MTT assay was carried out according to the methods of Peter et al. [21]. The MG63 osteoblast cells were seeded on a 96-well plate at a density of cells/well. The cells were incubated under standard culturing conditions for 24 hours to allow initial attachments. After 24 hours, the medium was removed from each well and replaced with medium containing the scaffold extracts and incubated further for 48 hours. Following the incubation period, the medium with scaffold extracts was removed from each well and replaced with fresh medium containing 10% of MTT solution. The cells were then incubated at 37°C for additional 4 hours in order to perform the standard MTT assay. After 4 hours the medium was removed and the reaction was terminated with the addition of 100 μL dimethyl sulfoxide (DMSO) as a solubilization buffer to each well to dissolve the formazan crystals. The lysate absorbance was then read at a wavelength of 495 nm using a microplate reader and the results were expressed as absorbance reading from each well. The assay was conducted in duplicates with eight replicates per scaffold. One row from each plate was designated for control and was cultured with normal culture medium.

2.13. Live/Dead Cell Staining

MG63 osteoblast cells at a density of cells/well were cultured in a 6-well plate. The cells were cultured under standard culturing conditions for 24 hours to allow initial attachments. The medium from each well was removed after 24 hours and replaced with medium containing the scaffold extracts. The cells were then allowed to grow in the scaffold extracts for 5 days with two time’s medium change. After 5 days, the cells were trypsinized and detached in normal medium containing serum. The detached cells were collected in a sterile falcon tube and spun at 800 rpm for 5 min. The resulting supernatant is then discarded leaving the cell pellets for further use. The staining solution is then prepared by adding 100 μL of 1 mg/mL propidium iodide (PI, Sigma, UK) and 100 μL of 1 mg/mL acridine orange (AO, Sigma, UK) to 10 mL phosphate buffer solution. The cell suspensions are then mixed 1 : 1 with the staining solution in an eppendorf tube; 10 μL from the mixed suspension is then transferred unto a glass slide, cover slipped, and viewed under the fluorescence microscope (Nikon). Cells were then visually observed for live/viable cells stained green and dead/apoptotic cells stained red. The percentage of fluorescence cells were quantitated using Adobe Photoshop CS3.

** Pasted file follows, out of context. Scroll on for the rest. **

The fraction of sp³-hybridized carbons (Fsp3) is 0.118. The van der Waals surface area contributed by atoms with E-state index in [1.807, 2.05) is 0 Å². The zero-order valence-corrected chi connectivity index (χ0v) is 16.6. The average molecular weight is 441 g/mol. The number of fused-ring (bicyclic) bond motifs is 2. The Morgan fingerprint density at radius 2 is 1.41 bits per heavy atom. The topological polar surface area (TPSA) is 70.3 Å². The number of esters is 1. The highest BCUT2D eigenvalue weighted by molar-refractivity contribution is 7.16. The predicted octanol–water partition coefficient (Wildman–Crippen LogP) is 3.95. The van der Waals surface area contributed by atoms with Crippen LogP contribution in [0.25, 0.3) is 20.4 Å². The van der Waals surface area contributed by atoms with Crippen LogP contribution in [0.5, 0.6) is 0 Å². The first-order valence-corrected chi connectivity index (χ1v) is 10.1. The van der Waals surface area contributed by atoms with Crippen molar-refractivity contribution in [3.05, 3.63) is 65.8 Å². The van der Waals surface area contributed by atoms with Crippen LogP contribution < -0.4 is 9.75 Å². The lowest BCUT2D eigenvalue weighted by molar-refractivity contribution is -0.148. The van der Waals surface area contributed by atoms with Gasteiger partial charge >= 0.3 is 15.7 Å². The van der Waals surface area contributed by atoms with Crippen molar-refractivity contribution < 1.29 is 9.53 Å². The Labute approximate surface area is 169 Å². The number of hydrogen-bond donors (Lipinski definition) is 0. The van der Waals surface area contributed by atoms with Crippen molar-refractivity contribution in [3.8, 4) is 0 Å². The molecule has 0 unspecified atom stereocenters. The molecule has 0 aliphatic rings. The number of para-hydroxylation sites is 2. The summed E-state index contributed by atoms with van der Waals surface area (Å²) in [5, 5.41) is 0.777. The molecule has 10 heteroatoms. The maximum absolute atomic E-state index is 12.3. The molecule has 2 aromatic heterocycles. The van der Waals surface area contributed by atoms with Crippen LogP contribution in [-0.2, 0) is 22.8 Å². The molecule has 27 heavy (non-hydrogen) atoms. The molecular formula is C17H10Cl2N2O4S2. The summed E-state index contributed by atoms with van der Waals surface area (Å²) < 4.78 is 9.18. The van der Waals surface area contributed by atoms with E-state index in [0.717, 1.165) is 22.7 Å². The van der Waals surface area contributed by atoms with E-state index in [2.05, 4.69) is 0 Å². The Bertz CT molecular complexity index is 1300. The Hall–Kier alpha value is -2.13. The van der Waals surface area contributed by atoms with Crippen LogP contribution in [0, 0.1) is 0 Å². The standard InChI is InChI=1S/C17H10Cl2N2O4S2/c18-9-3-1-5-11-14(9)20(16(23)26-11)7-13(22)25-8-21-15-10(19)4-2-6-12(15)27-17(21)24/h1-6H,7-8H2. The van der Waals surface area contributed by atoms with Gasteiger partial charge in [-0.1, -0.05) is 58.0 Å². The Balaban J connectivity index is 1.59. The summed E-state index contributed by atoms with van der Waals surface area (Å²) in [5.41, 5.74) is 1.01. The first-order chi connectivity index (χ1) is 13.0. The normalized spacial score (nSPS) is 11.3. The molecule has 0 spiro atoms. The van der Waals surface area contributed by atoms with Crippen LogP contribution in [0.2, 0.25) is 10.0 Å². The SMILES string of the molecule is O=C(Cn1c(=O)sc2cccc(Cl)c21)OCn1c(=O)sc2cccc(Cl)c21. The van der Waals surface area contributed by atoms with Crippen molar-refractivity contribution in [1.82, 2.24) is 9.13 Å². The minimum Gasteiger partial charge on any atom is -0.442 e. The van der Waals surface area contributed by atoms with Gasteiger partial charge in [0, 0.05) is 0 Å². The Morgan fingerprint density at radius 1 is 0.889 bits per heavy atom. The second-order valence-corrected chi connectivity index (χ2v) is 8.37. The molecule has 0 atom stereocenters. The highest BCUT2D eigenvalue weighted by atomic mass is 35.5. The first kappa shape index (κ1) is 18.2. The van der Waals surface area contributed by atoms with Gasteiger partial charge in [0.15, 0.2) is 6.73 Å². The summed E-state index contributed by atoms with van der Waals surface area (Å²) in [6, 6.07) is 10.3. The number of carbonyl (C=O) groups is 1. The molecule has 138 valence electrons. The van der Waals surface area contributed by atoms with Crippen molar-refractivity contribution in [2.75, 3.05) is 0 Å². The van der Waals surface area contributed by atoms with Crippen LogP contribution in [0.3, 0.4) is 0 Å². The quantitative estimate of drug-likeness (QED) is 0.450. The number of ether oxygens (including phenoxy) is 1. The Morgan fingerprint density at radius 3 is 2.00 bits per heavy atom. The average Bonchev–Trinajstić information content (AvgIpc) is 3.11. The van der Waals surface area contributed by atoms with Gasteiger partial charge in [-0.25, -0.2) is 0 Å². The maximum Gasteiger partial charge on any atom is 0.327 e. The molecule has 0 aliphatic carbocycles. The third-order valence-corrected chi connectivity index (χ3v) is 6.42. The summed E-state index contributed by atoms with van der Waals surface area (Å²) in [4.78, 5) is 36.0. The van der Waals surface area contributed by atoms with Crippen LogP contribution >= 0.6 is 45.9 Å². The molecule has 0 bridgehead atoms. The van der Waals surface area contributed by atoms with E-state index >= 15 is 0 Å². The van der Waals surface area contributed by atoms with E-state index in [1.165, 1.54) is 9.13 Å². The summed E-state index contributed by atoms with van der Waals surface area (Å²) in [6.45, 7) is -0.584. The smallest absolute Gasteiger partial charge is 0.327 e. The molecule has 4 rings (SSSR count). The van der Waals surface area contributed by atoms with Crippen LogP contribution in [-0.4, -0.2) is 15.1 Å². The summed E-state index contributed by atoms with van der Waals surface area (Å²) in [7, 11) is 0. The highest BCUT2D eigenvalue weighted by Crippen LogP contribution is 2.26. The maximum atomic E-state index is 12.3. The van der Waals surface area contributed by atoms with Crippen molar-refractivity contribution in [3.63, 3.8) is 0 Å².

2.14. Statistical Analysis

All quantitative results were analyzed using one-way analysis of variance (ANOVA). Results were expressed as mean ± standard deviation (SD). Post hoc tests were done for significant values () using Tukey’s multiple comparison test.

3. Results and Discussion

3.1. Scaffold Development

The scaffolds produced through lyophilization method and cross-linking steps using alginate produced a scaffold structure that was found to be ideal for bone tissue grafting purposes. In addition to the egg box structure produced with the cross-linking of alginate monomers, the choice of this fabrication technique produced scaffolds with excellent porosity that is contributed by the formation of ice crystals during freezing and its subsequent removal during lyophilization. The scaffolds produced were found to be rigid structures that had a sponge-like appearance. The shade of the scaffolds varied based on the content of the cockle powder, with higher content of cockle powder producing whiter scaffolds (Figure 1).

3.2. Scanning Electron Microscopy (SEM)

The results from SEM revealed the micro architecture of the scaffolds in terms of their pore sizes, diameters, interconnectivity, and arrangements within the scaffolds. The developed scaffolds regardless of their composition showed adequate pore sizes ranging from 50 to 336 μm (Table 1). An ideal bone scaffold that is favorable for facilitating new bone regeneration should possess a porous structure with pore sizes ranging from 100 to 300 μm [22]. This ideal pore range occurred predominantly in scaffolds 1, 2, and 3 as compared to scaffold 4 that showed visible differences in pore morphology. The high concentration of nano cockle powder in scaffold 4, however, resulted in the collapse of the alginate network structure. The typical egg box model with well-organized pore structures was not observed with the use of this composition. The presence of calcium ions contributed by the cockle powder is an important factor that forms the cross-linking of alginate molecules in order to produce the spherical porous structured network as compared to the lamellar sheet like arrangement of a pure alginate (scaffold 5). Figure 2 shows the morphological appearance of the pore structures of the scaffolds and the nano cockle shell depositions on the alginate matrices.